MAYFIELD, Ky. (WKYT) – Communities across the Commonwealth will begin putting up their Christmas trees and decorating for the holiday season this weekend.

In western Kentucky, communities like Dawson Springs and Mayfield are also preparing for a somber anniversary. On December 10th and 11th, 2021, a deadly storm system ripped through our state, destroying homes and lives.

For the people of Mayfield, this storm has struck in the dark, and over the past 11 months, the small western Kentucky town has taken baby steps to move forward.

Demolition of damaged buildings and homes has slowed, but the memories of what happened still linger in the hearts of people in the community, including Mayor Kathy O’Nan.

O’Nan says the anniversary is a date she and the rest of Mayfield keep sacred.

“We are very cautious about our plans for the one-year anniversary. We are very protective of this date,” Mayor O’Nan said. “We had several organizations and companies that wanted to come in on that date and do wonderful things for us, but we’re guarding it.”

24 people were killed in Mayfield. Eight of those killed were working at the candle factory when the tornado destroyed the building.

Mayor O’Nan says the holiday season can be the hardest for families who have lost a loved one. In 2021, Christmas came just 15 days after the deadly tornado swept through the small town.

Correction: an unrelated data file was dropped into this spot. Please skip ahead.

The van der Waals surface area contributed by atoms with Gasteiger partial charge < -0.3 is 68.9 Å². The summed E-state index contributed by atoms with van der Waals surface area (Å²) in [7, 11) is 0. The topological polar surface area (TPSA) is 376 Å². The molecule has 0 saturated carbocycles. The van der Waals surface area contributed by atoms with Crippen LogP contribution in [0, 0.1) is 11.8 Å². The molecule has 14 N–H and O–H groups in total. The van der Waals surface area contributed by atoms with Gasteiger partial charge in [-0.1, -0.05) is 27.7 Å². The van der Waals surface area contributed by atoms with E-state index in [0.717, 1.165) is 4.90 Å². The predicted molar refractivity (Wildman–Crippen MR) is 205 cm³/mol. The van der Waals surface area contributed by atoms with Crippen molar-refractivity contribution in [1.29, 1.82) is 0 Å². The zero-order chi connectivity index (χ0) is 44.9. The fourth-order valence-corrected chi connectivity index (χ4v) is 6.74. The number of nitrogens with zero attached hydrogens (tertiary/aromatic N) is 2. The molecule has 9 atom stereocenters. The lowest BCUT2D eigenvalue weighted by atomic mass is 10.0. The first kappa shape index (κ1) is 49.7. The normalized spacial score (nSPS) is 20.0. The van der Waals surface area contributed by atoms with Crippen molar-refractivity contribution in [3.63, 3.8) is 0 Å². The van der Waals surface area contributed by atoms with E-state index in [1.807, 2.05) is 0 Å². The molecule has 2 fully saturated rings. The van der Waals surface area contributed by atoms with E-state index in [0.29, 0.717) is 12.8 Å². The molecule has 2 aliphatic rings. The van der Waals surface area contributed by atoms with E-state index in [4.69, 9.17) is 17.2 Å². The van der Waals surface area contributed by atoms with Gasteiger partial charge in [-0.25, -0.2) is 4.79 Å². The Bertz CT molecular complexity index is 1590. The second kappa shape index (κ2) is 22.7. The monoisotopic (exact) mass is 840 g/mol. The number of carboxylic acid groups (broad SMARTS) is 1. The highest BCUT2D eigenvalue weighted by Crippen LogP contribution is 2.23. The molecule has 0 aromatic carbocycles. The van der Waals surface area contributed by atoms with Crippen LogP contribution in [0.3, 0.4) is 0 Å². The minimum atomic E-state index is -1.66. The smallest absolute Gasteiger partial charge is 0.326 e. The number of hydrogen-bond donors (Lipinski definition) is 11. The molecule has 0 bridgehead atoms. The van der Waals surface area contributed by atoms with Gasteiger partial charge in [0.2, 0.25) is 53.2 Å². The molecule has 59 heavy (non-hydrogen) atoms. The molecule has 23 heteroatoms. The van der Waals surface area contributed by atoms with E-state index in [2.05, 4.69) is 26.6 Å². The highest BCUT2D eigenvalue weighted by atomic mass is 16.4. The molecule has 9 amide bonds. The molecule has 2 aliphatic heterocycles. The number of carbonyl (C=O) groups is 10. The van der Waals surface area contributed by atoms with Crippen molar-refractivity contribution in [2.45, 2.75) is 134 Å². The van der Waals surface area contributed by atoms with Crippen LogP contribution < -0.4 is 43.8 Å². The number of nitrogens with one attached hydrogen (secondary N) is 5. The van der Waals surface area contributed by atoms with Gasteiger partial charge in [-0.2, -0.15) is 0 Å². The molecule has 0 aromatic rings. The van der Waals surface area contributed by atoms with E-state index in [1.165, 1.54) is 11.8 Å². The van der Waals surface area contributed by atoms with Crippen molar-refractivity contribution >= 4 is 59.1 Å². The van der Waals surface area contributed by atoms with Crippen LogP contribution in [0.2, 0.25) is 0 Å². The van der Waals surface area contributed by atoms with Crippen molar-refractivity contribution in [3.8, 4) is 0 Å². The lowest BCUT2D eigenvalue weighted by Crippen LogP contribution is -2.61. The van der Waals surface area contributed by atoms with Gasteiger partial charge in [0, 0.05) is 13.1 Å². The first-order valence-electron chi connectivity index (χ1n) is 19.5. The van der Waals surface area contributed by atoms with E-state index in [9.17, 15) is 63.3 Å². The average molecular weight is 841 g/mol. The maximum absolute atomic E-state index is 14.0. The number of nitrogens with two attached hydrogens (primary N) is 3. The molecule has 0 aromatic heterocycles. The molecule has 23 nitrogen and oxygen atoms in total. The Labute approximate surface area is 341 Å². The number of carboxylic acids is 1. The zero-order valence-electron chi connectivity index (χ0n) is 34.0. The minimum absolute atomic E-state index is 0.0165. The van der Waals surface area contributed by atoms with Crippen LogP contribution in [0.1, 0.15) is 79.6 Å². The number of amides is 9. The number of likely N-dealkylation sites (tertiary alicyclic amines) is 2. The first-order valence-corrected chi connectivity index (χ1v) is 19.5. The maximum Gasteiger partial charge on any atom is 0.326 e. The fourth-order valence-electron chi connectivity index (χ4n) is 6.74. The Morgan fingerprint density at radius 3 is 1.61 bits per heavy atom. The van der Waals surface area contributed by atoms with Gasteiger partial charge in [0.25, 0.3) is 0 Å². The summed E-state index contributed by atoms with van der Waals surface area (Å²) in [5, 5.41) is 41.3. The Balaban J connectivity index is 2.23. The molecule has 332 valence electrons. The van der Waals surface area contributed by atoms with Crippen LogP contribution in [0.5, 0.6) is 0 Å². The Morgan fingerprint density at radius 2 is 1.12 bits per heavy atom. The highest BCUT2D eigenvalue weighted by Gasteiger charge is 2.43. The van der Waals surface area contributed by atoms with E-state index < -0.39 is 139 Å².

“In such devastation, Christmas went on. But nobody here had a normal Christmas last year,” O’Nan said. “I hope that after the commemorations on the 10th and then as we approach Christmas we’ll just be with our families and our friends and have as normal a Christmas as possible.”

This holiday season, Mayor O’Nan is also thinking about eastern Kentucky as communities prepare to celebrate their first Christmas after the deadly floods. Her advice – don’t forget, but keep going.

“Stay the course, just stay the course. Even if they’re down and struggling, reach out,” O’Nan said. “There’s someone next to them who’s having a good day when they’re having a bad day.”

Looking back over the past 11 months, Mayor O’Nan says she is grateful for her community and grateful for Kentucky.

“I knew before December 10, but I am so grateful that the Commonwealth, the United States and some parts of the world know how wonderful, resilient and strong the people of Mayfield and Graves County are,” O’ Said said Nan.

On December 10th, members of the Mayfield Community gather at the site of the former candle factory. You will walk two miles to the empty lot where the courthouse once stood. A celebration of hope service will then be held later in the afternoon to remember those who were lost a year ago.